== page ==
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article imageObama to Medvedev: 'After my election, I have more flexibility'

By JohnThomas Didymus     Mar 27, 2012 in World
Seoul - Obama attempted on Tuesday to downplay the remarks he was caught making on a live TV feed to Russian President Dmitri Medvedev, during a bilateral meeting on Monday. Media reports of the remarks led to criticism from Obama's Republican opponents.
The Washington Post reports Obama did not realize that television cameras were recording his exchange with Russian President Dmitri Medvedev at the end of a bilateral meeting between the two. Obama was recorded saying that he needed "space" to allow him time get re-elected before dealing with the problem of the European missile defense.
Obama, leaning closer to Medvedev, in a confidential manner, said: “This is my last election. After my election, I have more flexibility."
ABC News quotes the exchange between both leaders:
President Obama: On all these issues, but particularly missile defense, this, this can be solved but it’s important for him to give me space.
President Medvedev: Yeah, I understand. I understand your message about space. Space for you…
President Obama: This is my last election. After my election I have more flexibility.
President Medvedev: I understand. I will transmit this information to Vladimir.
Republican opponents of the Obama administration were quick to condemn the remarks. The Guardian reports that "Within minutes, rightwing blogs in America were full of accusations that Obama's comments offered fresh evidence of weakness, of kowtowing again to foreign governments." Others interpreted the remarks to mean that Obama was planning to show his true radical left-wing "colors" in his second term.
Mitt Romney insinuated that it revealed Obama's true intention of conceding to the Russians for his personal political advantage. Romney, sensing an opportunity to put Obama on the defensive, said on Monday, that: “President Obama signaled that he’s going to cave to Russia on missile defense, but the American people have a right to know where else he plans to be ‘flexible’ in a second term.”
Romney further increased the tone of his attack, saying that Russia was the number one geopolitical foe of the United States. The Washington Post reports White House Press Secretary, Jay Carney, reacted to Romney's critical remarks, saying they were a "little inaccurate."
Chicago Sun Times reports Rep. Mike Turner of Ohio, Republican chairman of the House Armed Services Subcommittee on Strategic Forces, wrote to the president, demanding “urgent explanation of (his) comments to President Medvedev in Seoul this morning.” Turner said: “Congress has made exquisitely clear to your administration and to other nations that it will block all attempts to weaken U.S. missile defenses. As the chairman of the Strategic Forces Subcommittee, which authorizes U.S. missile defense and nuclear weapons policy, I want to make perfectly clear that my colleagues and I will not allow any attempts to trade missile defense of the United States to Russia or any other country."
The Washington Post reports that Obama, defending his remarks to a reporter who questioned him, said the missile defense issue was "extraordinarily complex, very technical" and that it would be almost impossible to win a broad consensus in Congress on any major agreement with Russians in an election period. Obama managed to crack a joke while he answered the question: “First of all, are the mikes on?”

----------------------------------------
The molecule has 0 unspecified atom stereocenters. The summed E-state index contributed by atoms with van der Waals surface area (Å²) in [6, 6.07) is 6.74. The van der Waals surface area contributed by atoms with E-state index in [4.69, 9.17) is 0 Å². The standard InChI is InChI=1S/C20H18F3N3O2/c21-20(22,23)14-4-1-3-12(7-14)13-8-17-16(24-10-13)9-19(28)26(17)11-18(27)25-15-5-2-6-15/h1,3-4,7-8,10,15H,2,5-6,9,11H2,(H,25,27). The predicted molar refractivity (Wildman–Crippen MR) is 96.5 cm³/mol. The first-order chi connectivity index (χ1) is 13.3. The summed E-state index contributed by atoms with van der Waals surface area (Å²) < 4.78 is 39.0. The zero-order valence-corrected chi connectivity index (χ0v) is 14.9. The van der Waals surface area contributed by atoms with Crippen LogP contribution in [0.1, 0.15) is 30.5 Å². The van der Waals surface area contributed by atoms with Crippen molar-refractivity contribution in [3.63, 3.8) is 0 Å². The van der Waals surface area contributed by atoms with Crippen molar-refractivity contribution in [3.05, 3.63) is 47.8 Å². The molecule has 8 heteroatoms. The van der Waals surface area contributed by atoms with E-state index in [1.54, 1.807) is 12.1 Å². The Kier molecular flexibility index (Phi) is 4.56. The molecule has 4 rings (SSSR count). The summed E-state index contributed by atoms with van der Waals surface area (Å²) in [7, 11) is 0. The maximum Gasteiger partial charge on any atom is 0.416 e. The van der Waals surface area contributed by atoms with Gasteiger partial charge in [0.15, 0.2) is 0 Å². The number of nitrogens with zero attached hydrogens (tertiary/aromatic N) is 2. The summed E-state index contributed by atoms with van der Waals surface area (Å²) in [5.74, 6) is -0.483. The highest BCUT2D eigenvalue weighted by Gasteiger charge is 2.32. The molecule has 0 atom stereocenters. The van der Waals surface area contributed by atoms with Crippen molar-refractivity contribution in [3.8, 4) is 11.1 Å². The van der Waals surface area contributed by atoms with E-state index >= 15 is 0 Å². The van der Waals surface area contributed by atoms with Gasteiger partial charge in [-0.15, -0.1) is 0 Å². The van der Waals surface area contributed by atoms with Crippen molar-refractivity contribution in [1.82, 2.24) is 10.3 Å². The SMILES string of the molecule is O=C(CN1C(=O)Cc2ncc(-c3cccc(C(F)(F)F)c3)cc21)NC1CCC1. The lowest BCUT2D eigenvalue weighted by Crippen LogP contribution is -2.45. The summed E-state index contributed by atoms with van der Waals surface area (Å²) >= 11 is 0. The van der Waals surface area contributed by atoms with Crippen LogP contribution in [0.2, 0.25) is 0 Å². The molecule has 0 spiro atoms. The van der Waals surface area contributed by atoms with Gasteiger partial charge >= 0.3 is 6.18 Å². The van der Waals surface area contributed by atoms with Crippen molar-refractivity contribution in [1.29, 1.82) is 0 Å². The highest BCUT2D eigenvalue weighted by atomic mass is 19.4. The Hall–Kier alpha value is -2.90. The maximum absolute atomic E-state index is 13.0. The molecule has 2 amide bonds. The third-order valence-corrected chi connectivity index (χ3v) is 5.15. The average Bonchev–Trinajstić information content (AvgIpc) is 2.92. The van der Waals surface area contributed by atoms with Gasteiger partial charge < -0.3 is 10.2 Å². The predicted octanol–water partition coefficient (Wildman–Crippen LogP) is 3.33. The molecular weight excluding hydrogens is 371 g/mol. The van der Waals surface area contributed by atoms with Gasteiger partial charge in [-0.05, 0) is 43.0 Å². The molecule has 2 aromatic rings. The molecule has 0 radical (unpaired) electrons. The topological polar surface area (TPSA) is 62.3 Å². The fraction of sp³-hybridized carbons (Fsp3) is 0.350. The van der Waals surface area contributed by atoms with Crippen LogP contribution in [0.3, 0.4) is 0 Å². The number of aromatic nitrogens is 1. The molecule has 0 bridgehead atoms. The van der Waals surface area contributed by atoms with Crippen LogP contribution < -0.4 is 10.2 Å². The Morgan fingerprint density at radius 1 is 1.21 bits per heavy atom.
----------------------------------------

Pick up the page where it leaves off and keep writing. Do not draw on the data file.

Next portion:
Then, in a more serious note, he said: “I don’t think it’s any surprise that you can’t start that a few months before a presidential and congressional elections in the United States, and at a time when they just completed elections in Russia and they’re in the process of a presidential transition where a new president is going to be coming in in a little less than two months.”
Obama added: “Frankly, the current environment is not conducive to those kinds of thoughtful consultations. The stories you guys have been writing over the last 24 hours is probably pretty good evidence of that. I think we’ll do better in 2013.”
ABC News reports that a senior administration officer had earlier defended Obama's remarks, saying: "...this is a political year in which the Russians just had an election, we’re about to have a presidential and congressional elections — this is not the kind of year in which we’re going to resolve incredibly complicated issue like this. So there’s an advantage to pulling back and letting the technical experts work on this as the president has been saying.”
Obama told reporters that his administration was committed to co-operating with Russia to reduce the nuclear stockpiles in both countries, but he stressed that it was necessary to build trust on major issues such as the missile defense system. Obama said: “I think everybody understands that — if they haven’t they haven’t been listening to my speeches — I want to reduce our nuclear stockpiles. And one of the barriers to doing that is building trust and cooperation around missile defense issues. And so this is not a matter of hiding the ball, I’m on record.”
Chicago Sun Time points out that the tension generated by the European missile defense program was threatening to undo the years of thawing of relationship between the U.S. and Russia.
The Russians have strongly opposed the plans for a U.S.-led NATO missile defense system for Europe because they fear the system would undermine Russia's deterrent capability and threaten global stability. But the U.S. insists that the defense system was designed to counter threats from Iran's long range missile program. The U.S. and Russia have also clashed on other issues in recent times, including the war in Syria, and Iran's nuclear program.
More about Russia, Missile defense system, Obama, Dmitri Medvedev, U S
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